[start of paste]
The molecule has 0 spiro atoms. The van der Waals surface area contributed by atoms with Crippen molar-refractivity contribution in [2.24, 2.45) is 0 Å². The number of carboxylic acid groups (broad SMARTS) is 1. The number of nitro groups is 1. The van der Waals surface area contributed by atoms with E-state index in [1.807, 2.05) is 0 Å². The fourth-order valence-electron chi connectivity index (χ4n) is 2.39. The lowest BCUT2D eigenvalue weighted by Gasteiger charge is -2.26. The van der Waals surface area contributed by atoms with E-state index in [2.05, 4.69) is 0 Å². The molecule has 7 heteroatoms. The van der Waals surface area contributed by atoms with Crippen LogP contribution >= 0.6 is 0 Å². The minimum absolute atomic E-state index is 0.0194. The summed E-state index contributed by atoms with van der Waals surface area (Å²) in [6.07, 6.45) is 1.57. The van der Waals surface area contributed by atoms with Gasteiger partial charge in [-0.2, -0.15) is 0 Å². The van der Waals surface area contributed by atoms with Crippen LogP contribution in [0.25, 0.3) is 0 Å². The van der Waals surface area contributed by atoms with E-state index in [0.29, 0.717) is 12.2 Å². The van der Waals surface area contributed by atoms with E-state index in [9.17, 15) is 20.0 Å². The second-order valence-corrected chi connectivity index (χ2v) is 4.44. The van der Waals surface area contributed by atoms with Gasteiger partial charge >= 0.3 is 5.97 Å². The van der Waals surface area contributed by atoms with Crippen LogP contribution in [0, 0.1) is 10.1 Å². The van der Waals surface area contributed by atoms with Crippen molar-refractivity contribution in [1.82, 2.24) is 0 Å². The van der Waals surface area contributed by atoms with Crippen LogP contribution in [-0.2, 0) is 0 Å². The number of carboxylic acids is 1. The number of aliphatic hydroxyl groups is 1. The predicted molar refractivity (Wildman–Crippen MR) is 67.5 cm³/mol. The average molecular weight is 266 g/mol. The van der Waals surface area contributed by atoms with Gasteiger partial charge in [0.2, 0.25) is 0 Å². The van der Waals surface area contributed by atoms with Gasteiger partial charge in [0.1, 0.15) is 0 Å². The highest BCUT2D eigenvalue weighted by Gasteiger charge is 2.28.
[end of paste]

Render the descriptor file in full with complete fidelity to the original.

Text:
The molecule has 0 spiro atoms. The van der Waals surface area contributed by atoms with Crippen molar-refractivity contribution in [2.24, 2.45) is 0 Å². The number of carboxylic acid groups (broad SMARTS) is 1. The number of nitro groups is 1. The van der Waals surface area contributed by atoms with E-state index in [1.807, 2.05) is 0 Å². The fourth-order valence-electron chi connectivity index (χ4n) is 2.39. The lowest BCUT2D eigenvalue weighted by Gasteiger charge is -2.26. The van der Waals surface area contributed by atoms with E-state index in [2.05, 4.69) is 0 Å². The molecule has 7 heteroatoms. The van der Waals surface area contributed by atoms with Crippen LogP contribution >= 0.6 is 0 Å². The minimum absolute atomic E-state index is 0.0194. The summed E-state index contributed by atoms with van der Waals surface area (Å²) in [6.07, 6.45) is 1.57. The van der Waals surface area contributed by atoms with Gasteiger partial charge in [-0.2, -0.15) is 0 Å². The van der Waals surface area contributed by atoms with Crippen LogP contribution in [0.25, 0.3) is 0 Å². The van der Waals surface area contributed by atoms with E-state index in [0.29, 0.717) is 12.2 Å². The van der Waals surface area contributed by atoms with E-state index in [9.17, 15) is 20.0 Å². The second-order valence-corrected chi connectivity index (χ2v) is 4.44. The van der Waals surface area contributed by atoms with Gasteiger partial charge >= 0.3 is 5.97 Å². The van der Waals surface area contributed by atoms with Crippen LogP contribution in [0, 0.1) is 10.1 Å². The van der Waals surface area contributed by atoms with Crippen molar-refractivity contribution in [1.82, 2.24) is 0 Å². The van der Waals surface area contributed by atoms with Crippen LogP contribution in [-0.2, 0) is 0 Å². The number of carboxylic acids is 1. The number of aliphatic hydroxyl groups is 1. The predicted molar refractivity (Wildman–Crippen MR) is 67.5 cm³/mol. The average molecular weight is 266 g/mol. The van der Waals surface area contributed by atoms with Gasteiger partial charge in [0.2, 0.25) is 0 Å². The van der Waals surface area contributed by atoms with Gasteiger partial charge in [0.1, 0.15) is 0 Å². The highest BCUT2D eigenvalue weighted by Gasteiger charge is 2.28.